Opinion

Are there differences between drugs cheats?

Cathal Lombard celebrated his 39th year in this mortal world today and he must wonder what are the differences between drugs cheats.

On the 11/07/04 Lombard completed a drugs test and tested positive for EPO which resulted in a ban from 10/08/2004 to 9/08/2006. The Leevale athlete returned to win the Irish National Inter clubs Cross Country title in 2008 but soon left the sport.

He was scorned for being a cheat and essentially vilified for duping the athletics public. He made a huge transformation from a club athlete to international class runner in 2003 when he ran 13:19.22 – a time which still stands. That summer I witnessed his first two breakthroughs over that distance. In ALSAA, the Dublin airport sports grounds, he went a little under 14 minutes for the first time and shortly afterwards he went under 13:40 in Eton at a British Milers Club meet. Then in Heusden, Belgium he became international class with his 13:19.22.

It was a whirlwind summer and a great story. It all unravelled in 2004 but one has to question his treatment in hindsight. At an Irish Runner talk a number of years ago I remember Catherina McKiernan saying “hindsight is the wisdom of a gobshite.”

In hindsight it was clear that Cathal Lombard was doing more than plyometrics and undertaking a new training regimen. But was his treatment justified by the running public? When he was eventually caught he offered no excuses. To paraphrase he said he took drugs to level the playing field. His reasoning was cast aside and after a brief comeback he vanished to the proverbial hills.

On the 10/12/11 Martin Fagan was tested and was found positive for a recombinant of EPO and served two years of ineligibility starting on the 10/12/2011 to 9/12/2013. His reasoning was different in that he cited depression but ultimately money and staying in the game was also a factor. He also has gone on record to say he took EPO only once.

Yet they were both treated differently. Fagan was treated largely with compassion not hostility. He is still running and racing and although he does receive the cold shoulder and some bad press, he has been accepted by the majority. Lombard was booed and hissed at the Queen’s University Sports Grounds while Fagan was clapped in a hall at a road race upon his return.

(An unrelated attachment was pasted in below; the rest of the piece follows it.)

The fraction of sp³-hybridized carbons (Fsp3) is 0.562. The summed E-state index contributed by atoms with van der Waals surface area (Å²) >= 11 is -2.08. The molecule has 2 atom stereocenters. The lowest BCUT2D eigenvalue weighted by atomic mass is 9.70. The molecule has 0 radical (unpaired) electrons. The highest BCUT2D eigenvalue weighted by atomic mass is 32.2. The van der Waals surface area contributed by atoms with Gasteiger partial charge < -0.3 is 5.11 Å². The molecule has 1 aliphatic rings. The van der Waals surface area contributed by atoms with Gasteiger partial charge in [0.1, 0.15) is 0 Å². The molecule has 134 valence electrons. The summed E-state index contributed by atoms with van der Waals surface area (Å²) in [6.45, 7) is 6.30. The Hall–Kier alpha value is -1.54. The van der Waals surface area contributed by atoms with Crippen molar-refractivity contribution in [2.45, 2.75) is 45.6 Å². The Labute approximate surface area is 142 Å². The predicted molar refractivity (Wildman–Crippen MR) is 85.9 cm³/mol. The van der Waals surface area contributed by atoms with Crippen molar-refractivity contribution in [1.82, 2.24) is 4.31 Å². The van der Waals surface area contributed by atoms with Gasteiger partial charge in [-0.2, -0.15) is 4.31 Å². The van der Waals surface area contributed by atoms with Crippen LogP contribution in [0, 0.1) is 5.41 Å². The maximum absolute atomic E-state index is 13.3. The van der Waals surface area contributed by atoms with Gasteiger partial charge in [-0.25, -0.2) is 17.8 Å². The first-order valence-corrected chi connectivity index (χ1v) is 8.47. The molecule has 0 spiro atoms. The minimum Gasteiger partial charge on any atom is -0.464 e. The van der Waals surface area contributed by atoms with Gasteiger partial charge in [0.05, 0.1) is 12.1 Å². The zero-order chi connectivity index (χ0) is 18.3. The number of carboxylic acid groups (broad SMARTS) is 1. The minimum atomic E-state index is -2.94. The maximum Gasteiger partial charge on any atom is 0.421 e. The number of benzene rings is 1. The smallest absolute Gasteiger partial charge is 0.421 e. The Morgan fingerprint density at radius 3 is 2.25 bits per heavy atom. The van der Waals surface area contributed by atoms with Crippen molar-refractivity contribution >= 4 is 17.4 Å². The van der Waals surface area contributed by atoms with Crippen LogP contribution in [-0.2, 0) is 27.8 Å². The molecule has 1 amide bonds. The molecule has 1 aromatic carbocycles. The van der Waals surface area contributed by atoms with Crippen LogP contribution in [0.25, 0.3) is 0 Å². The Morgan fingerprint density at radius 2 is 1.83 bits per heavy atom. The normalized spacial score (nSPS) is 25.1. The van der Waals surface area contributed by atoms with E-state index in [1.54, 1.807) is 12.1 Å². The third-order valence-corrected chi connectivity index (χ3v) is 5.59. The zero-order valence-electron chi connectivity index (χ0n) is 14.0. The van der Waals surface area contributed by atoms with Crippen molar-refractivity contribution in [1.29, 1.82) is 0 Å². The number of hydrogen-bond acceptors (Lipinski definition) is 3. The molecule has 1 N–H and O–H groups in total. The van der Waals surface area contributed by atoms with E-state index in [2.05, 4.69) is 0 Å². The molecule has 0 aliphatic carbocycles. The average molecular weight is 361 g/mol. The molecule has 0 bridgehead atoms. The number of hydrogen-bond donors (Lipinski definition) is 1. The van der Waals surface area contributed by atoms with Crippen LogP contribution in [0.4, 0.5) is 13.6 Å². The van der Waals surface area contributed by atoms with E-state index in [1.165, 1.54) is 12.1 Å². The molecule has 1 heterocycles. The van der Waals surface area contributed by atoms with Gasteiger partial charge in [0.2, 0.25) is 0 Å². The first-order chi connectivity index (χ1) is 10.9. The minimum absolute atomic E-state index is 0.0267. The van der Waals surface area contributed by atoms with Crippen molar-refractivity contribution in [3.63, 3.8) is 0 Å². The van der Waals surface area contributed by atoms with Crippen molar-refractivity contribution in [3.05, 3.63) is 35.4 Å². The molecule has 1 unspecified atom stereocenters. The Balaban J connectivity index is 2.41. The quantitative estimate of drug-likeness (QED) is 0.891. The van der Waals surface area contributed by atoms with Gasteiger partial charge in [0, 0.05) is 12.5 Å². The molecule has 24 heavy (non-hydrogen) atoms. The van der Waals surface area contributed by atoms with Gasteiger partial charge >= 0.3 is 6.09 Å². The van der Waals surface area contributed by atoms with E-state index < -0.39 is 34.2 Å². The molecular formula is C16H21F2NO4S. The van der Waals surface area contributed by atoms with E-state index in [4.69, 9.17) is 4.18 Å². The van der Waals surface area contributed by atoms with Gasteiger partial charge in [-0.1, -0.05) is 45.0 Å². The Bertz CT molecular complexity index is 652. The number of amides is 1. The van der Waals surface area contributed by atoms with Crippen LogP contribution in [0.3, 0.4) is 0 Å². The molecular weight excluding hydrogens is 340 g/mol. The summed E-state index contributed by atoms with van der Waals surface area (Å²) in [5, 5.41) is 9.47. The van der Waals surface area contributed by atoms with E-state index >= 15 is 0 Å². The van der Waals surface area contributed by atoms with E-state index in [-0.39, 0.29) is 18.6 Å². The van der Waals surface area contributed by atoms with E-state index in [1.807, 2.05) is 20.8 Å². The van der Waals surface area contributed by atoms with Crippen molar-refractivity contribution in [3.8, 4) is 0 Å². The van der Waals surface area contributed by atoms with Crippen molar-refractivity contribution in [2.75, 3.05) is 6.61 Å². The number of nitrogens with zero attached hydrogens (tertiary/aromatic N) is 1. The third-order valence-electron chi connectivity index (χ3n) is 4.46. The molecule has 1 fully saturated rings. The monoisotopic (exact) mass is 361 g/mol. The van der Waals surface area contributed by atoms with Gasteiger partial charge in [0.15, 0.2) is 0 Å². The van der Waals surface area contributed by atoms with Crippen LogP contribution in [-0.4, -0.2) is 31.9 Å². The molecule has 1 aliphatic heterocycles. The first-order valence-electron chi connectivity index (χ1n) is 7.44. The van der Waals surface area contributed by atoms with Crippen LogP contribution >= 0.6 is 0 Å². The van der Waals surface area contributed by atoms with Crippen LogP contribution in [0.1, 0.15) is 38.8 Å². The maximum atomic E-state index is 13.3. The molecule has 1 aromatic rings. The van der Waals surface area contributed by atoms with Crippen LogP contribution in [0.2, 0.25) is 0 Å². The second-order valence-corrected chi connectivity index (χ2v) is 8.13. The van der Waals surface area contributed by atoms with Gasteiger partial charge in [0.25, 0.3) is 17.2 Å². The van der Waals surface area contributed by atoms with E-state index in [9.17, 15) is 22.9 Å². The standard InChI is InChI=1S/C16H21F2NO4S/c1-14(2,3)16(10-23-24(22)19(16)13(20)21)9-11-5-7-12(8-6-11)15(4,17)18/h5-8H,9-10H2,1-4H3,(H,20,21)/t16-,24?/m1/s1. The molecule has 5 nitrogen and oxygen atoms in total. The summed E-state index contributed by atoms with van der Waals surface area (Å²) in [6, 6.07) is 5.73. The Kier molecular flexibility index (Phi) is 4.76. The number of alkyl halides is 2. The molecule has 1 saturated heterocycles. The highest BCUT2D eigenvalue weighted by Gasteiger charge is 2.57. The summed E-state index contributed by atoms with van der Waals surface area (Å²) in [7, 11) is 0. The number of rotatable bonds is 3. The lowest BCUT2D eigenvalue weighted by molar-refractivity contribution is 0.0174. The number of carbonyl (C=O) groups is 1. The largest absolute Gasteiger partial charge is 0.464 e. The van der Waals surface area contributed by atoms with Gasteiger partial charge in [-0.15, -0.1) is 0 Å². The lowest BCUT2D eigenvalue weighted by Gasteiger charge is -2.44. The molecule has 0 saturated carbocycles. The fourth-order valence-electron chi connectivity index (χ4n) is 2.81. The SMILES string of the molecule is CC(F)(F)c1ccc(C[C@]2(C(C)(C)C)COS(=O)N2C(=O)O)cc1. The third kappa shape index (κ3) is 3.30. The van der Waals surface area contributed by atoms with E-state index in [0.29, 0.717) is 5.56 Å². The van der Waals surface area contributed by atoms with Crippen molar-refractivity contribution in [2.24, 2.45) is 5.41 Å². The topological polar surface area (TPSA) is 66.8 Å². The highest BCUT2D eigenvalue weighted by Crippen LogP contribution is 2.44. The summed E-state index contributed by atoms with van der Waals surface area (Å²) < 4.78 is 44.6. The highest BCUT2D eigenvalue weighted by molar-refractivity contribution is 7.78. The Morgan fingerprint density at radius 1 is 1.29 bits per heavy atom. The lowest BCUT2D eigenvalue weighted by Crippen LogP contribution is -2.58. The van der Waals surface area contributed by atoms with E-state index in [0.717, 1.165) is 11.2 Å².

It is striking the difference in the treatment. To take the depression out of it and look at the facts, he cheated. Just like Lombard.

Anthony Famiglietti, who represented the US in the steeplechase at the 2004 Olympics, once wrote a blog about drug cheats. Essentially he stated that all these people that were caught were nice people and that he never met a drug cheat that was not a nice person. This highlights the need to remove the personal aspect out of it. Of course we are all swayed in our judgement by personalities. It’s clear that Lombard and Fagan were treated differently due to their personalities.

People will argue that Fagan was always a better athlete but his 60:57 for the half marathon that he set in 2009, and still stands, is outstanding in hindsight.

Paul Kimmage remarked on Fagan’s drug use: ‘He cheated. He was caught. We’re all in a better place now.’ I wonder does Cathal Lombard think we are all in a better place now.

Image via PhotoRun
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Feidhlim Kelly

Feidhlim Kelly

Con Houlihan once told me that tomorrow is now. In taking on this venture I’ve started to try and put his words into action.

I worked for Con from 2007 till his passing in 2012 taking down his copy and a whole lot more. I have a Con Houlihan section which will go in to more depth on that.

I’m a long-time contributor to the Irish Runner magazine and am also working for the Irish Examiner.

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